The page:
April 2, 2013 at 3:29 am #70359
You may take and use anything I post here.If it brings a smile or a laugh to any individual or group I have succeeded.I hope to make you smile again…I would like to add that one key thing to long term survival is to teach yourself to not worry about things you cannot control,I remember shortly before my surgery I was putting away christmas decorations and thinking to myself “will I ever even need these again? ” I had a flood of emotions and I could feel the energy being sucked out of me and I thought no! No darn way will I self destruct like that and I decided what happens is going to happen, be positive and live each day with renewed thanks and energy, do not beat yourself up about what might happen.One of the doctors in my journey said’ Hope for the best, plan for the worst’…meaning to get your affairs in order.Well I believe “hope for the best, strive for the best” and think positive all the way, live one day at a time and make a list of things you want to do in your life story and focus and live all you can.Somehow it worked for me, be kind to all that have helped you,and your mind will be too busy to think self destructively, this has worked for me,thanks PatApril 2, 2013 at 3:18 am #70358
I think you understand the situation you are in . So gook luck and God bless.April 2, 2013 at 2:29 am #70357lainySpectator
Oh, Pat love your new title, “Professional Patient”. If you don’t mind I am going to steal that one for my friends and family.April 1, 2013 at 11:03 pm #70356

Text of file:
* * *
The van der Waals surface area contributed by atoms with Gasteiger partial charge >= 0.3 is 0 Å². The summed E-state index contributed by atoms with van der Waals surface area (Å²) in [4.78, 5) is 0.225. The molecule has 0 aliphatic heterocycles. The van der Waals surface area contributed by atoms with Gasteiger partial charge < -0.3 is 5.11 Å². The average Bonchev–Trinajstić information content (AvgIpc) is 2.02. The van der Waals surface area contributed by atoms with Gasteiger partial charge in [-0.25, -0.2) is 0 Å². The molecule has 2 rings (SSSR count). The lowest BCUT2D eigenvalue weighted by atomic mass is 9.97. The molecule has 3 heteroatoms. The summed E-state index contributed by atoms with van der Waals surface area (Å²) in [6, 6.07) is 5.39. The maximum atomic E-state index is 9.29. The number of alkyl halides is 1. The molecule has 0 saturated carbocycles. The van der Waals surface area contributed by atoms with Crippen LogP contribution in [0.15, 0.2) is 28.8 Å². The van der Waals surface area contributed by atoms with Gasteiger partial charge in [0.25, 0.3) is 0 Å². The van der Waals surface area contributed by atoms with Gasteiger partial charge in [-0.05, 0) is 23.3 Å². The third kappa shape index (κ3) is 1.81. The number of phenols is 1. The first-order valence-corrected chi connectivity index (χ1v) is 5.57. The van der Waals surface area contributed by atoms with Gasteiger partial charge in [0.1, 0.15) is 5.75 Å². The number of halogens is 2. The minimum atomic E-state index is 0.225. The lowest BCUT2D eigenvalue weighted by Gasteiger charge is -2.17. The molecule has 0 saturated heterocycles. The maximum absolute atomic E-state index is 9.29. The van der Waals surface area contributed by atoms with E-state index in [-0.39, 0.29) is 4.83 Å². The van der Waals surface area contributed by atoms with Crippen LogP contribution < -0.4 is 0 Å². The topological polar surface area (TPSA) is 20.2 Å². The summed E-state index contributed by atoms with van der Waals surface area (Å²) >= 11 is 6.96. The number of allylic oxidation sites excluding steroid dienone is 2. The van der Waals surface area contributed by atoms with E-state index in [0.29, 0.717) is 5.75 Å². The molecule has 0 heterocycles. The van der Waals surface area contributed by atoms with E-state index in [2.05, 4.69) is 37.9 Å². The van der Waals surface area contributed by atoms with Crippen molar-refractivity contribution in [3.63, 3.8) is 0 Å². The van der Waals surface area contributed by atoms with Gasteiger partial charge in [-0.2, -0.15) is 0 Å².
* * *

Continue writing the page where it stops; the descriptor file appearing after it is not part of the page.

I was unawaare a re-resection is even possible,with intrahepatic tumors as mine, half the bilary tree is now missing and all bile flows through the right hepatic duct which is attached directly to the bile duct below the gall bladder. The amazing thing is the liver regrowing like a lizards tail, but a so much more complex vascular organ with bile ducts and blood vessels throughout , unless a tumor would be in the regenerated portion of the liver, this is why I have not watched vigilantly as I believed my options are much reduced, and to be honest I hate ct scans, the harpoon like iv for the automatiically dispensed strange blue fluid and the delicious milkshakes beforehand, gosh I have missed them. We do whatever it takes but sometimes you begin to feel like a professional patient after a while.April 1, 2013 at 4:40 pm #70355
You are correct, and so does the messages on this forum; no one should trust the internet information completely; You have to educate yourself to make the correct judgement and decision for helping your self.The same can be apply to reading and researching medical article on the web. Not all of them about our disease are of useful info for us. but it is also important for us,at least me in this situation as a moderator to provide as many and as fast as I can read the original articles that provide insight and proposals and choose the one that that can help our goal of finding cure no matter whether it is oncology,radiology,surgery,CAM and immunology related and if we can, we also try to provide the best suggestion to all of the patients who ask for specific questions.,Our Gavin,Eli and some other members are doing the same ,providing their own details to try to help other patients who may be having the same situations.And our Senior Moderators like Lainy and Marion too. But no matter how much time we can spend on questions and patients as well, the ultimate decision is onyou and only you and your family to decide alone whether the information your receive from this forum is just news or of benefit to those who seek and learn about this disease.